Checking in on the “Grow out:” a visit to Heritage Farm
by Anne Obelnicki, RAFT Grow-Out Project Coordinator
Towards the end of July I had the pleasure of visiting John Harkins at Heritage Farm on Aquidneck Island (Portsmouth), Rhode Island. John is one of the farmers participating in our RAFT Heirloom Vegetable Grow-Out, and Id scheduled this visit for my birthday with the premonition that this would be a special place to spend a few hours. I wasnt disappointed.
My visit was on a rainy day, not much of a surprise in New England this summer. However, John and his two farm workers one full-time, one part-time bustled through the fields as cheery and efficient ever, apparently unfazed by the gloomy weather.
Like other New England farmers, John told me that his crops were about a month behind this year because of all the rain and the lack of sunshine early in the season. Luckily, he hadnt had much disease as a result, and as he cheerfully led me through the fields he pointed out variety after intriguing variety of beautiful plants thriving in bushy, healthy rows.
Johns career path evolved into vegetable farming after spending a chunk of his 20s in landscaping. He told me he liked the productivity of vegetable farming creating something useful, something delicious that you can eat and found it in sharp contrast to the unproductive nature of maintaining grassy suburban landscapes. John gave a short, ironic laugh as he commented on the discrepancy between what people will pay to have their lawns mowed (a lot!) in contrast to their expectations for the cost of good, wholesome local vegetables (not much!). Obviously a thoughtful farmer, his mind seemed to buzz a mile a minute as we continued to walk the fields.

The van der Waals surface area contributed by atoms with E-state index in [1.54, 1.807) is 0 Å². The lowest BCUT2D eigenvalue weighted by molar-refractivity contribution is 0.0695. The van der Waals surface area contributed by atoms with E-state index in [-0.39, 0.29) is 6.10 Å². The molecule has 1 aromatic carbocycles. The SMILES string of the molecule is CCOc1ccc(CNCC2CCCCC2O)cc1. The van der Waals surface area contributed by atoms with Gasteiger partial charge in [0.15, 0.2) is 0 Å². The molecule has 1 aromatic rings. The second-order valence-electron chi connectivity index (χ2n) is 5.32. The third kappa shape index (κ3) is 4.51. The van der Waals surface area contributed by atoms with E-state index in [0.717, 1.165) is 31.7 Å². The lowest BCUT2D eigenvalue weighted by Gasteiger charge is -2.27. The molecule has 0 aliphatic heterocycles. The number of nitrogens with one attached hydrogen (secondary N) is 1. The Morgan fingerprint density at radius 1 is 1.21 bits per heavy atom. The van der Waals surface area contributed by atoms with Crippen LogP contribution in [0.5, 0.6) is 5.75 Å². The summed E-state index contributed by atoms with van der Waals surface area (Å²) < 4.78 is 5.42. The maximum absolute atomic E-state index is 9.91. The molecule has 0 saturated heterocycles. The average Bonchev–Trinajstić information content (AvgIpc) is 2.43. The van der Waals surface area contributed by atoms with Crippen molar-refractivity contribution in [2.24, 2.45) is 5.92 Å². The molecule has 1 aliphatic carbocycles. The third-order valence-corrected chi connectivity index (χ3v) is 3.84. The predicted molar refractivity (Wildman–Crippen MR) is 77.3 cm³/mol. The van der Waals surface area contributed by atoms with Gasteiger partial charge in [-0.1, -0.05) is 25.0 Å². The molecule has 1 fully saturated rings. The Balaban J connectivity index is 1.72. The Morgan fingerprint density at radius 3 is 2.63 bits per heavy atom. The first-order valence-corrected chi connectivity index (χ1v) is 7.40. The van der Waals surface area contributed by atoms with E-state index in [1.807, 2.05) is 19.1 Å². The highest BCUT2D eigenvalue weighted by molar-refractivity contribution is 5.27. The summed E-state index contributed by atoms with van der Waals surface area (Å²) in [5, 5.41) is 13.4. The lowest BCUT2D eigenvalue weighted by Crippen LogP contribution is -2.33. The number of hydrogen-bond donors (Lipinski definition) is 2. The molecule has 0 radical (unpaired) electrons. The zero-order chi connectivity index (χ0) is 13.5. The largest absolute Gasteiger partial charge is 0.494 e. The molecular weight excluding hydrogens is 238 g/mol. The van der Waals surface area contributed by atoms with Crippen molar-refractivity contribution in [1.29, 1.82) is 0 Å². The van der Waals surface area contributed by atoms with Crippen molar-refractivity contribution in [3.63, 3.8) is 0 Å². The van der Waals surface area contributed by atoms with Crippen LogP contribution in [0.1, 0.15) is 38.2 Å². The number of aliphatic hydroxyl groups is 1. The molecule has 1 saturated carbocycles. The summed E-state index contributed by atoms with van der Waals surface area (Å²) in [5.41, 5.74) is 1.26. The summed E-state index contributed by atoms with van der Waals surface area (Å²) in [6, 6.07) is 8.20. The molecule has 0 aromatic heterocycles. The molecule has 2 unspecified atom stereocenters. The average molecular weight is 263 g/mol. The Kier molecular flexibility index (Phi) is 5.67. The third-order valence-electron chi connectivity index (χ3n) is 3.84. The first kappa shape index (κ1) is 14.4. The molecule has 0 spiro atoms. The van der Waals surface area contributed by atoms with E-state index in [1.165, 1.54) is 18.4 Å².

John is growing 11 of the 16 RAFT veggies included in the Grow-Out, but his enthusiasm for heirlooms vastly exceeds the bounds of our project. As we walked, he pointed out the row where he is doing a seed trial of 10 tomato varieties for Fedco Seeds. I was impressed as John rattled off names of strange and intriguing heirloom squashes, beans, cucumbers, tomatoes, onions, lettuce, and other veggies, all remembered without a map. While many farmers find it more convenient to grow just a few varieties, John told me growing TONS of varieties is part of what makes farming engaging and exciting for him.
John is new to working with restaurants, but were hoping through the Grow-Out hell make connections with many chefs in his area. With all those amazing heirlooms to sell, theyll be lucky to have him as a supplier.
[For our previous Grow-out posts, click here, here, and here]
To read more, follow this link:
Please enter the word you see in the image below:
Find out about open positions and internships as Slow Food USA.
Find out more.
68 Summit Street, 2B
Brooklyn, NY 11231
Tel: 718 260-8000 or 877 SlowFoo(d)
Fax: 718 260-8068
© 2010 Slow Food USA - All Rights Reserved